New Munis Must Provide Choice

Every few years, the idea of taking electric distribution service public through municipalization of the low voltage poles and wires gets some traction and stirs debate about who can provide better service at lower rates – the investor-owned electric company or a publicly owned municipal light plant (MLPs).

There are several dozen MLPs, or as they are commonly known, “munis” in Massachusetts – all created many decades ago. As a group, they have a long history of providing good service at reasonable rates to their communities. So when prices spike or when local utilities fail to restore service quickly after bad storms, the old debate resurfaces about how the munis always seem to be doing a better job.

As someone who spent 15 years working for an electric utility (including five years in the field working to restore service after bad storms), it’s tempting for me to opine on the current debate raging about whether the state’s utilities performed so badly that either their shareholders should pay a penalty or their territory should be sold off to new MLPs. But I’m not going to go there. The utilities can take care of themselves in this regard.

I think there is a more important dimension to remember in this post-electric industry restructured world. All current customers with choice of electric supplier should continue to have that choice. The Electric Utility Restructuring Act of 1997 gave all customers choice except customers of existing MLPs. Over the years, the fact that MLPs were also exempt from contributing to the cost of developing energy efficiency programs and renewable energy under the law has created complexities.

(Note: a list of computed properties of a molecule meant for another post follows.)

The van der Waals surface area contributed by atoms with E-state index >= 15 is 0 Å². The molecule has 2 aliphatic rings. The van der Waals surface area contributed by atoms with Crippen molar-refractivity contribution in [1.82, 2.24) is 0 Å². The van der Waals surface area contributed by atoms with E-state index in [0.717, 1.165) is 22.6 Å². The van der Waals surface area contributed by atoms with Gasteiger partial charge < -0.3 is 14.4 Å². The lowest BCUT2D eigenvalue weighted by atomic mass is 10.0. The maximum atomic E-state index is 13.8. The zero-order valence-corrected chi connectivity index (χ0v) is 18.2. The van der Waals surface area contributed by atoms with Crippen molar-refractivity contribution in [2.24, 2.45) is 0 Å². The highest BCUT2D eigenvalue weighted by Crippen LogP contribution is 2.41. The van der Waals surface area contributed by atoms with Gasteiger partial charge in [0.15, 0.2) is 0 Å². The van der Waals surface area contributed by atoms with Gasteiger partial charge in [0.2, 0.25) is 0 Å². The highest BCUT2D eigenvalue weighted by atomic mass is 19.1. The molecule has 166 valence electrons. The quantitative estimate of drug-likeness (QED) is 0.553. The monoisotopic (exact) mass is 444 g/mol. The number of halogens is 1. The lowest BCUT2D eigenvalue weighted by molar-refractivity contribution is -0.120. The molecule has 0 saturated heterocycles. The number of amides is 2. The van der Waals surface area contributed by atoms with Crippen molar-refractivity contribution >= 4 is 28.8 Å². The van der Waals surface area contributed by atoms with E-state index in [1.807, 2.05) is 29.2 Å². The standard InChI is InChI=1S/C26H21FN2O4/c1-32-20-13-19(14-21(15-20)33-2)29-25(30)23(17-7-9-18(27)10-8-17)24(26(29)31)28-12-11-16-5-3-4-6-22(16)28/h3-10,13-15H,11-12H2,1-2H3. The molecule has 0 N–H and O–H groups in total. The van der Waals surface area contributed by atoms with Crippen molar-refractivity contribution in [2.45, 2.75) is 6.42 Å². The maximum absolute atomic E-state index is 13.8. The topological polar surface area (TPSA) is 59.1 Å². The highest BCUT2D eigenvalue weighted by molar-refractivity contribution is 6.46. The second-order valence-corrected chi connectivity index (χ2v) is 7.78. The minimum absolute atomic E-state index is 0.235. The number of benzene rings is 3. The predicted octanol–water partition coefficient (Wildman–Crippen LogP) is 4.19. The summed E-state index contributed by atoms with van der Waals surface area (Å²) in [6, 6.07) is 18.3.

Pending legislation which would make municipalization easier addresses those inequities by requiring new MLPs to be subject to the Renewable Energy Portfolio Standard and energy efficiency three-year plan requirements, as well as contribute to the statewide renewable energy surcharge. What’s glaringly missing is the requirement to allow customer choice of electric supplier.

Part of the reason MLPs were exempt from restructuring was that, just like utilities, they would have had to unwind long term contracts and, in many cases, financial investments in power plants in order to provide customer choice. In essence, the MLPs had above-market electric supply costs or so-called “stranded costs” just like the utilities did. At one time, some MLPs had higher rates than the utilities because they had invested heavily in nuclear plants.

So, in the haste of putting pressure on the investor owned utilities to shape up or lose the business, let’s make sure new MLPs enter the electricity world on the same playing field in all respects. New MLPs should have to deal with all of the requirements of local distribution companies, including choice. That means all of the electronic transfer requirements to provide usage data to suppliers and the Independent System Operator, Basic Service for customers not on competitive supply and allowing customers to participate in demand response (something else the MLPs don’t currently do). I say all of this not to put a wet blanket on the idea of new MLPs but because customer choice must be defended to have a thriving, successful marketplace of competition.

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